Am I likely to repay my loan in full?

This depends on the type of student loan you have: plan one or plan two.

You are less likely to repay in full if you have a plan two loan. In fact, estimates suggest that of those students going to university now, only 17% will end up fully repaying their loan. That is because plan two student loans are wiped 30 years after graduation.

Given so many of these loans are very large (plan two loans came in as tuition fees in England rose to over £9,000), and considering you repay only 9% of what you earn over the threshold, you'd need to earn a well-above-average salary for a long time to clear the whole thing within 30 years.

Plan one loans are different; they tend to be smaller and with lower interest rates. For some students they are written off at a later point than plan two, when you are over 65 if you went to university before 2005/06 in England, Wales or Northern Ireland. If you went to university between then and 2012, they are written off from 25 years after the April you were first due to repay.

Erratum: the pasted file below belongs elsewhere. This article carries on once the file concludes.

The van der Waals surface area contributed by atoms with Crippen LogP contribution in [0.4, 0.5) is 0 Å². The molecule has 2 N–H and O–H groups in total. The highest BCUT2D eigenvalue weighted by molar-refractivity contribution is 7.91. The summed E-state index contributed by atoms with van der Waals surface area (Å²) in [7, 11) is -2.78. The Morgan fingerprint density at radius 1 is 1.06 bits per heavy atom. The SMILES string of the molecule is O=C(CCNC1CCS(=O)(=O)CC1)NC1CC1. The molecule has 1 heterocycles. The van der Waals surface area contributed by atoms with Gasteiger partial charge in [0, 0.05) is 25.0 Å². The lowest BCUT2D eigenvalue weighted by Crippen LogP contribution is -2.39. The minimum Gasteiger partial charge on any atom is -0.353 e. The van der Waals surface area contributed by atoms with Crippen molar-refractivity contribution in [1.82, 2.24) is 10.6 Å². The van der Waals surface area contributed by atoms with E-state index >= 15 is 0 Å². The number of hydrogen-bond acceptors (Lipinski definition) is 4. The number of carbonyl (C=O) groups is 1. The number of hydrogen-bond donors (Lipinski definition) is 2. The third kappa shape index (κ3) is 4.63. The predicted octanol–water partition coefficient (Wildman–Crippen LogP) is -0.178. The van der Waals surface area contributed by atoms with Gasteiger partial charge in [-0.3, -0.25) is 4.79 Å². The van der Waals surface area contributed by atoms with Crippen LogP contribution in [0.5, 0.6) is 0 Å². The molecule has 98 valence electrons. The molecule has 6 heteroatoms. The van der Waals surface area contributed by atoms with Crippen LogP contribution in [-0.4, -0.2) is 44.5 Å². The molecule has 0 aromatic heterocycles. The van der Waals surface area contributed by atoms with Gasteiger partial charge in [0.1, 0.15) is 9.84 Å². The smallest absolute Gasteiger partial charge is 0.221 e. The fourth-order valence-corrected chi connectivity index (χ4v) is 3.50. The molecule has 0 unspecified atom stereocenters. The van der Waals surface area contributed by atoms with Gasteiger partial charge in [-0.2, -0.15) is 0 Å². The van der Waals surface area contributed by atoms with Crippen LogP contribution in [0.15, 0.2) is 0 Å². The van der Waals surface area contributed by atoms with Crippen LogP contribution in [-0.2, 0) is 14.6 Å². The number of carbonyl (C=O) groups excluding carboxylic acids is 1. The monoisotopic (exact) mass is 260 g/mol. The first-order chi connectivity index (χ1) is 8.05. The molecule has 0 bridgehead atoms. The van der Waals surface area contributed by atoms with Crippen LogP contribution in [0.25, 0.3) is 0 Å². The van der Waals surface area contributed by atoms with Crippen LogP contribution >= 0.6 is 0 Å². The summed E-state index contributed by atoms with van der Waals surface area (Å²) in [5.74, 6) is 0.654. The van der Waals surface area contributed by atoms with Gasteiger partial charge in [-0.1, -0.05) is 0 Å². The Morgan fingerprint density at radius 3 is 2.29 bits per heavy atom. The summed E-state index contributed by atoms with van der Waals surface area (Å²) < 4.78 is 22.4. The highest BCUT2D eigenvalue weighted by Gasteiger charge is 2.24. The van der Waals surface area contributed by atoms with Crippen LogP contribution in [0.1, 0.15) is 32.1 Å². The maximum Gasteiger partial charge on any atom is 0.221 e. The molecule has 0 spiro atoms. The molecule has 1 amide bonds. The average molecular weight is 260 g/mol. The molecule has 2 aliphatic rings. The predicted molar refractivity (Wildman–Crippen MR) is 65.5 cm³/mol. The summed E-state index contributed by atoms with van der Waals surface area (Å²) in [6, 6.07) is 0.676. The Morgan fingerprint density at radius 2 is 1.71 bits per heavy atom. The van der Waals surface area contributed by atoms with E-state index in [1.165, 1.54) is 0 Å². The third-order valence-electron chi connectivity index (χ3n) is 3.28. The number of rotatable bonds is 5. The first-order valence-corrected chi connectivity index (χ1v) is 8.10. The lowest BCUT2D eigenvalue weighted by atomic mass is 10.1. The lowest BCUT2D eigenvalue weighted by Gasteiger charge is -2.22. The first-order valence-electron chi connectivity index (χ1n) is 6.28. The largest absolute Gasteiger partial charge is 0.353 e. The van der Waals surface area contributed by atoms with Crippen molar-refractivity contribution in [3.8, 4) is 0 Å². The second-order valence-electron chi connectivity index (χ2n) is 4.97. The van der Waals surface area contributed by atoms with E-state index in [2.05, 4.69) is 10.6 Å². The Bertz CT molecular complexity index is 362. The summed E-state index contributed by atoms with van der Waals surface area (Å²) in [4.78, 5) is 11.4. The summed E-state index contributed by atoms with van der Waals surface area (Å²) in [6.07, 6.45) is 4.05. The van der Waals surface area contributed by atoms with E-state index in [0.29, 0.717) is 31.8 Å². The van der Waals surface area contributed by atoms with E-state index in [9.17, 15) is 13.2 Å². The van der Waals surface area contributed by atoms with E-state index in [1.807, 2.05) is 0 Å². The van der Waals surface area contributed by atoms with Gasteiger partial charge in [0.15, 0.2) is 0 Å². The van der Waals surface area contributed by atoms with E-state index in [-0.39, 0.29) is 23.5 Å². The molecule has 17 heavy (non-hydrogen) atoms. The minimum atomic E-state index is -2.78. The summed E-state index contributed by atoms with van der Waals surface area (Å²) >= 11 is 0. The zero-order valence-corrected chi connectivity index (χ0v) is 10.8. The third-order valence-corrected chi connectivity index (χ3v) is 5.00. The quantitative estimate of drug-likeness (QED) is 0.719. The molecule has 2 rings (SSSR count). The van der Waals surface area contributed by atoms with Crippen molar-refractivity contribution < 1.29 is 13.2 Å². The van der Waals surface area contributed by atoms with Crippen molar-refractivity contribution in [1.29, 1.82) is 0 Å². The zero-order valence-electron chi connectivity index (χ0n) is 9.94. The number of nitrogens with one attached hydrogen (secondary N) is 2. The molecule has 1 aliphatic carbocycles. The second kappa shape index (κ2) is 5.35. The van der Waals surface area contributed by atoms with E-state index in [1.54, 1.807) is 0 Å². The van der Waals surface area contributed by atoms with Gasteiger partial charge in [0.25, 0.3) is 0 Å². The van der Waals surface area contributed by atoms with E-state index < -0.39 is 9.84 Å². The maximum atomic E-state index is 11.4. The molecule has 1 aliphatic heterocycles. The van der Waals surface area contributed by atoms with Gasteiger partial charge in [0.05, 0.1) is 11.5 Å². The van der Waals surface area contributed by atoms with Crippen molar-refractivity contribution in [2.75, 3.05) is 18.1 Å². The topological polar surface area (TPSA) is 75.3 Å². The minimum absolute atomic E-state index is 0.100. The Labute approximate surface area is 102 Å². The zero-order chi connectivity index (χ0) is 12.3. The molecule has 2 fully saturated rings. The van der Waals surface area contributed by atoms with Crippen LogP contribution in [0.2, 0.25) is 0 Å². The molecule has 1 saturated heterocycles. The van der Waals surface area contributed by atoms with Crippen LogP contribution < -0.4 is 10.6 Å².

Students in Scotland who went to university before 2007 have until they’re 65, or 30 years, whichever is sooner. Those after 2007 have 30 years after the first April you were due to repay. Because these loans tend to be smaller than plan two loans, however, more people will repay them in full during this time.

Can I pay my student loan off early?

Yes. There are no early repayment fees. Be aware, however, that anything you overpay cannot be refunded (say, if you suddenly faced an emergency and needed cash).

Repaying is not always the best idea. The government suggests that those who choose to overpay discuss their decision with a financial adviser.

Should I overpay my plan one loan?

Borrowers with plan one loans are more likely to repay them in full, and they are not interest-free, which means that repaying them more quickly should save you money. But the interest rate is very low for this type of loan, in line with inflation. The terms are also generous in that if you have any time out from earning, repayments will stop.

You might find that money you are considering for overpayment could be better spent towards buying a property, investing or increasing pension contributions. Certainly it makes financial sense to use it first to clear debts that have higher rates.